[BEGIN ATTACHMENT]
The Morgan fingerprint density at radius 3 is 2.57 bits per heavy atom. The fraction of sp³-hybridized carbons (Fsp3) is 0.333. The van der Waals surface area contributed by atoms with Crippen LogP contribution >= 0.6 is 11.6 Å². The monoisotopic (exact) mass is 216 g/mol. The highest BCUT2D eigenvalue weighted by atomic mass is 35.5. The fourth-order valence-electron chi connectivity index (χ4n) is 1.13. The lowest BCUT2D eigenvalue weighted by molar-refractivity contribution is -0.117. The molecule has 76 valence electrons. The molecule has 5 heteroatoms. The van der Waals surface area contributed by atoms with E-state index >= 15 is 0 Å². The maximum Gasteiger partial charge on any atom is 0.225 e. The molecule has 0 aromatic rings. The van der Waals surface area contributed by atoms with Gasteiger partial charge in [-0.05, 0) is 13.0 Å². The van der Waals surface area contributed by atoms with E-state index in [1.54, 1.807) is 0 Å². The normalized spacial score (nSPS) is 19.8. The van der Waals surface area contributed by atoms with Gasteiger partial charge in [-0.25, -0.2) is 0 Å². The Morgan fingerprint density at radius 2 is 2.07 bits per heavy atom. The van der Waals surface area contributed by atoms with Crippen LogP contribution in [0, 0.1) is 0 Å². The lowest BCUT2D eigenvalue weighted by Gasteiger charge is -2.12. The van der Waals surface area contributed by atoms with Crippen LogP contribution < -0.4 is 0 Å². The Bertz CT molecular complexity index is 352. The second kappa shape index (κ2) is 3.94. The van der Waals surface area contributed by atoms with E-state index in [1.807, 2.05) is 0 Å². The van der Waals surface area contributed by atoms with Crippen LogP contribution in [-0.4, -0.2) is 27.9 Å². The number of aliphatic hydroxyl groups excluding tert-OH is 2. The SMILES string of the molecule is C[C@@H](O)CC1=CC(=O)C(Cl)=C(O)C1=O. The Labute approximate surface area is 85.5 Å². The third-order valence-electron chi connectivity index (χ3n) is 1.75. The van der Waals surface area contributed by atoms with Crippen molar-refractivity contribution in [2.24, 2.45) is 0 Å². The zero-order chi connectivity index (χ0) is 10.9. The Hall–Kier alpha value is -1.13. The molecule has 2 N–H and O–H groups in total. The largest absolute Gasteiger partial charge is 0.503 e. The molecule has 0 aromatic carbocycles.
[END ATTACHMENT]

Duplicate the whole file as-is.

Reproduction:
The Morgan fingerprint density at radius 3 is 2.57 bits per heavy atom. The fraction of sp³-hybridized carbons (Fsp3) is 0.333. The van der Waals surface area contributed by atoms with Crippen LogP contribution >= 0.6 is 11.6 Å². The monoisotopic (exact) mass is 216 g/mol. The highest BCUT2D eigenvalue weighted by atomic mass is 35.5. The fourth-order valence-electron chi connectivity index (χ4n) is 1.13. The lowest BCUT2D eigenvalue weighted by molar-refractivity contribution is -0.117. The molecule has 76 valence electrons. The molecule has 5 heteroatoms. The van der Waals surface area contributed by atoms with E-state index >= 15 is 0 Å². The maximum Gasteiger partial charge on any atom is 0.225 e. The molecule has 0 aromatic rings. The van der Waals surface area contributed by atoms with Gasteiger partial charge in [-0.05, 0) is 13.0 Å². The van der Waals surface area contributed by atoms with E-state index in [1.54, 1.807) is 0 Å². The normalized spacial score (nSPS) is 19.8. The van der Waals surface area contributed by atoms with Gasteiger partial charge in [-0.25, -0.2) is 0 Å². The Morgan fingerprint density at radius 2 is 2.07 bits per heavy atom. The van der Waals surface area contributed by atoms with Crippen LogP contribution in [0, 0.1) is 0 Å². The lowest BCUT2D eigenvalue weighted by Gasteiger charge is -2.12. The van der Waals surface area contributed by atoms with Crippen LogP contribution < -0.4 is 0 Å². The Bertz CT molecular complexity index is 352. The second kappa shape index (κ2) is 3.94. The van der Waals surface area contributed by atoms with E-state index in [1.807, 2.05) is 0 Å². The van der Waals surface area contributed by atoms with Crippen LogP contribution in [-0.4, -0.2) is 27.9 Å². The number of aliphatic hydroxyl groups excluding tert-OH is 2. The SMILES string of the molecule is C[C@@H](O)CC1=CC(=O)C(Cl)=C(O)C1=O. The Labute approximate surface area is 85.5 Å². The third-order valence-electron chi connectivity index (χ3n) is 1.75. The van der Waals surface area contributed by atoms with Crippen molar-refractivity contribution in [2.24, 2.45) is 0 Å². The zero-order chi connectivity index (χ0) is 10.9. The Hall–Kier alpha value is -1.13. The molecule has 2 N–H and O–H groups in total. The largest absolute Gasteiger partial charge is 0.503 e. The molecule has 0 aromatic carbocycles.